The World Trade Organisation released its latest forecasts for global trade on Tuesday and it is not a pretty picture. The WTO’s economists have lowered their forecasts sharply. They now expect global trade volumes to grow just 3.1 per cent this year, down from the 4.7 per cent they predicted in the spring. The main reasons for the gloom should be familiar by now: the slow recovery in those all-important developed economies and the return of geopolitical threats such as the Ukraine crisis.
This downgrade was pretty sharp from the WTO but I wouldn’t be surprised if there are more to come in the months ahead.
Nations have negotiated trade agreements in one form or another for centuries. And for centuries economists have undoubtedly been facing the same question: Do trade agreements really matter?
The orthodox answer is obviously that they do. When you lower the barriers to trade goods flow more freely across borders and businesses, consumers and economies as a whole benefit as a result. But HSBC and the Economist Intelligence Unit are out with a new business survey that offers some interesting practical realities.
South Korean carmakers are up in arms over Chile’s proposed bill to impose an environment tax on diesel vehicles, which is likely to hit Korea’s car exports to the Latin American country and cause diplomatic friction.
Chile is one of the key export markets for Korean automakers such as Hyundai Motor and its affilate Kia Motors, both making rapid inroads into emerging markets. Korean cars are the best-selling imported vehicles in Chile, with 30 per cent of the country’s fast-growing auto market.
For years, the big-picture, long-term story in the global economy has been that of convergence. The dates and metrics vary but not the broad forecast: if current trends hold, then, around the middle of this century, per capita incomes in emerging economies will ‘converge’ with those in the rich world. The result: A ‘middle class’ world and vast fortunes for all those clever enough to position themselves to take advantage. But the OECD is out today with two bits of research/futurology that make clear the picture is a lot more complicated than that. And convergence may not happen as fast as many expect. The message of the first (the hefty annual “Perspectives on Development”) is that, bar China, the “BRIICS” (the Brics plus Indonesia) are likely to fall well short of seeing their per capita incomes reach the average of OECD countries by 2050.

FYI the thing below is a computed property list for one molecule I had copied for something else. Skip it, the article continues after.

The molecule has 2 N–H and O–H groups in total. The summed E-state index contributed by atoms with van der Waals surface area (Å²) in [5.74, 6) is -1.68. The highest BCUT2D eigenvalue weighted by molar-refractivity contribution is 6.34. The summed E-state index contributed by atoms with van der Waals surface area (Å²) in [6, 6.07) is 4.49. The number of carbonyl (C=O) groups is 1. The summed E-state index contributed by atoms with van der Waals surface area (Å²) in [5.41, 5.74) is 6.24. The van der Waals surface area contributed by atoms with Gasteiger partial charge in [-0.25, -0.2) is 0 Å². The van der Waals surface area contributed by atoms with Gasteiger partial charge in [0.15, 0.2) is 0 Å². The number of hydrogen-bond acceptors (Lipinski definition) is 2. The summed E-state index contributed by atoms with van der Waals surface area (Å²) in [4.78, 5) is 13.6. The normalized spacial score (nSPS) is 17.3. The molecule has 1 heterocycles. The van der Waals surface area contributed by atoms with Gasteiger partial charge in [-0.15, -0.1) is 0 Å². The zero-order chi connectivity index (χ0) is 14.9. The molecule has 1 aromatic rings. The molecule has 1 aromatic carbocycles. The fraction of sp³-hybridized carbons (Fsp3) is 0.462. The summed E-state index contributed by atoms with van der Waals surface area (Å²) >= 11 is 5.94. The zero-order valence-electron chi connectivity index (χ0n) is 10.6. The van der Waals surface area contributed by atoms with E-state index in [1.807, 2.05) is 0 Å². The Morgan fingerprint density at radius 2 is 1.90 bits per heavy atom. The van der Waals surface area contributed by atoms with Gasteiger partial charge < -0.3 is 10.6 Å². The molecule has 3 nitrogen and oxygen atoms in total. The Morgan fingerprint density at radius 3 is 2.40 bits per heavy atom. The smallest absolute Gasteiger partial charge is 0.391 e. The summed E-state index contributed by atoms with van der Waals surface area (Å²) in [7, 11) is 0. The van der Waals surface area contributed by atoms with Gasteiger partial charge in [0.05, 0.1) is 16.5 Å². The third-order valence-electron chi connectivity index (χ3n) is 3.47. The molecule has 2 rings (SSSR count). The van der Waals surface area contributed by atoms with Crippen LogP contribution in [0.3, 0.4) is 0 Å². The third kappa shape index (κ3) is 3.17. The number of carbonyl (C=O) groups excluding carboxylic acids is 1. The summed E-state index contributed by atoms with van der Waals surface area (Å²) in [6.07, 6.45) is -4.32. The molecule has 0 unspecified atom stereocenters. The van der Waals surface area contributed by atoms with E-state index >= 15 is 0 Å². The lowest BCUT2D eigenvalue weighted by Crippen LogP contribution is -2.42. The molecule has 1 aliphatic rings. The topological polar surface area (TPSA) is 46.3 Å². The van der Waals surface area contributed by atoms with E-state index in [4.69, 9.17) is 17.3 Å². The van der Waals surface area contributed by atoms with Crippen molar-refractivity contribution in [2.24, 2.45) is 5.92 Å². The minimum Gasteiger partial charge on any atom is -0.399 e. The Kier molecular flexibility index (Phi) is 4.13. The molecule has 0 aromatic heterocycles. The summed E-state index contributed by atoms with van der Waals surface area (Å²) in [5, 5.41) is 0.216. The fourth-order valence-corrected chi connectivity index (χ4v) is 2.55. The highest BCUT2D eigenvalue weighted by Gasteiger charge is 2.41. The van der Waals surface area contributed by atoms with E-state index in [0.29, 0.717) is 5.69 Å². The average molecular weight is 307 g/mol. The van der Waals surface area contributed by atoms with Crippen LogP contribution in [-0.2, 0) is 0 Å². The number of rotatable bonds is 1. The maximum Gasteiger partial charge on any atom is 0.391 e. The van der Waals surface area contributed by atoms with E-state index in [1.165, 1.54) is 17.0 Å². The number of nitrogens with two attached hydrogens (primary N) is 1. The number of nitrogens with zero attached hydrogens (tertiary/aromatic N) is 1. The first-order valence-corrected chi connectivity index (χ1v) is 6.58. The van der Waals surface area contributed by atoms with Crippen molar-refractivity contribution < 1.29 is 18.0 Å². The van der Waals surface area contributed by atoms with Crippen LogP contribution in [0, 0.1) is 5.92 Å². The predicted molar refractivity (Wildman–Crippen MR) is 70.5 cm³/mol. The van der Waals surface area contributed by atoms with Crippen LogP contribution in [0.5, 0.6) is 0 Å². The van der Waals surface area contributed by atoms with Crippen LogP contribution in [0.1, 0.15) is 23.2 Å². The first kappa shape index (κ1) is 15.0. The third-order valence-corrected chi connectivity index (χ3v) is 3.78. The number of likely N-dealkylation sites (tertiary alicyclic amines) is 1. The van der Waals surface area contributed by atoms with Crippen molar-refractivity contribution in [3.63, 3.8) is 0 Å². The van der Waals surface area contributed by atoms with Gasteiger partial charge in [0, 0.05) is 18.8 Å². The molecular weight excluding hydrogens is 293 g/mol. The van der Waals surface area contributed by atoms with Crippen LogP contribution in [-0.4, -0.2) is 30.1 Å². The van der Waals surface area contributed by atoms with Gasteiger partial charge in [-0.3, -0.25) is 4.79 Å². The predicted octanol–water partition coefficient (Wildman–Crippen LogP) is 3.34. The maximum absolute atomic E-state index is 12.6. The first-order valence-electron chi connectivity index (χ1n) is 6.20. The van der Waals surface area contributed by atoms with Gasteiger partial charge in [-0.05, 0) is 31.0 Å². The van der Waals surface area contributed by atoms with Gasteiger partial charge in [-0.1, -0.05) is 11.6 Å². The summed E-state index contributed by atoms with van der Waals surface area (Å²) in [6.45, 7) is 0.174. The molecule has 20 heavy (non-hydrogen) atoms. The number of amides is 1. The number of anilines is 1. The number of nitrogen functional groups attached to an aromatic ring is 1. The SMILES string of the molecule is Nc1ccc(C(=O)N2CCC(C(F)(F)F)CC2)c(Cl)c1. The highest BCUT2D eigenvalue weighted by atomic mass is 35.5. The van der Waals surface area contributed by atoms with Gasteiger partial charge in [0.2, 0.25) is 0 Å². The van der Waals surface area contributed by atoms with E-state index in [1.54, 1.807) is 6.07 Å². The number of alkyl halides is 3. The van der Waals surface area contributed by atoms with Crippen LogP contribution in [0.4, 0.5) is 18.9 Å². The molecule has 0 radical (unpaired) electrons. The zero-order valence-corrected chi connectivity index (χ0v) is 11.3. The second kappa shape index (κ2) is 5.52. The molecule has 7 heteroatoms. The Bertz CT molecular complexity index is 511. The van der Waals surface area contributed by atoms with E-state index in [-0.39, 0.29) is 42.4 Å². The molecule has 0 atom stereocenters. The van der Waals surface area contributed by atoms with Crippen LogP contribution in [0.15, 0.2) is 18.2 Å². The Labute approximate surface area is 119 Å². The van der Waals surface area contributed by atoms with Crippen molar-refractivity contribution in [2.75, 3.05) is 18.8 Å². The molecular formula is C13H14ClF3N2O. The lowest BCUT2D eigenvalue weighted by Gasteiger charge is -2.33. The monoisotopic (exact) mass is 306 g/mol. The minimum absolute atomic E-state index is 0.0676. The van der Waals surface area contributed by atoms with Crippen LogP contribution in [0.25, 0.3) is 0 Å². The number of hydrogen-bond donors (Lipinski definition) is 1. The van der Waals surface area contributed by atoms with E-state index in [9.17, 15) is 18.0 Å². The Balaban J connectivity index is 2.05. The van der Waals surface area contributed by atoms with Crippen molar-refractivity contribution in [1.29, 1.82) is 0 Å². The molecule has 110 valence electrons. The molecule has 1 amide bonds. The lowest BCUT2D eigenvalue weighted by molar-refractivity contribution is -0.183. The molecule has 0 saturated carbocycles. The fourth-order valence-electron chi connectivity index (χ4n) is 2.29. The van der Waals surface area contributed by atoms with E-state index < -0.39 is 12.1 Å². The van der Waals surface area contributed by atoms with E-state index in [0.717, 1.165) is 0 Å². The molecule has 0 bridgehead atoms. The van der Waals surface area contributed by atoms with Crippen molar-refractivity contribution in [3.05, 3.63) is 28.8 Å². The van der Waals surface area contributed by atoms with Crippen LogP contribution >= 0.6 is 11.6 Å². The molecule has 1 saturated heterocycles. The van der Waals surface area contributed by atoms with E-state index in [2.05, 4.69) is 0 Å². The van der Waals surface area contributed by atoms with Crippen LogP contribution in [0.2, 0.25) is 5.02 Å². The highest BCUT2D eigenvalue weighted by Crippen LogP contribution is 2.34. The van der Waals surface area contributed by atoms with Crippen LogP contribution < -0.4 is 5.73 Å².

To see how China is managing its growing clout over trade and investment around the world, it might help to take a look at how an economic hegemon evolved in the past – Britain’s colonists in eighteenth and nineteenth-century India.
In reality, China is still in the East India Company stage of global economic strategy – opportunistic and pragmatic rather than ideological and intellectually coherent. (It is something of an irony that the one-party autocracy of China is proving itself eclectic while the open-market democracy of the US has been doctrinaire.) And while there are some signs that China’s economic statecraft is moving towards the transparent and plurilateral, most of its policies towards other emerging markets are opaque and self-interested.
In India, summer, when the temperatures soar, is mango season. And no mango variety is as prized as the luscious Alphonso mango, often referred to as the king of fruits.
Alphonso mangoes usually sell at prices out of reach of the Indian common man, as most of the annual crop is exported to Europe, where deep-pocketed consumers are willing, and can afford, to pay more for rare tropical treats.
By William R. Rhodes, William R Rhodes Global Advisors
Political and economic conditions are evolving in ways that could promote the onset of a new era of global protectionism. A revival of beggar-thy-neighbor policies cannot be discounted. The main cause is the continuing sluggishness of global economic growth, plus scant prospects for significant improvement.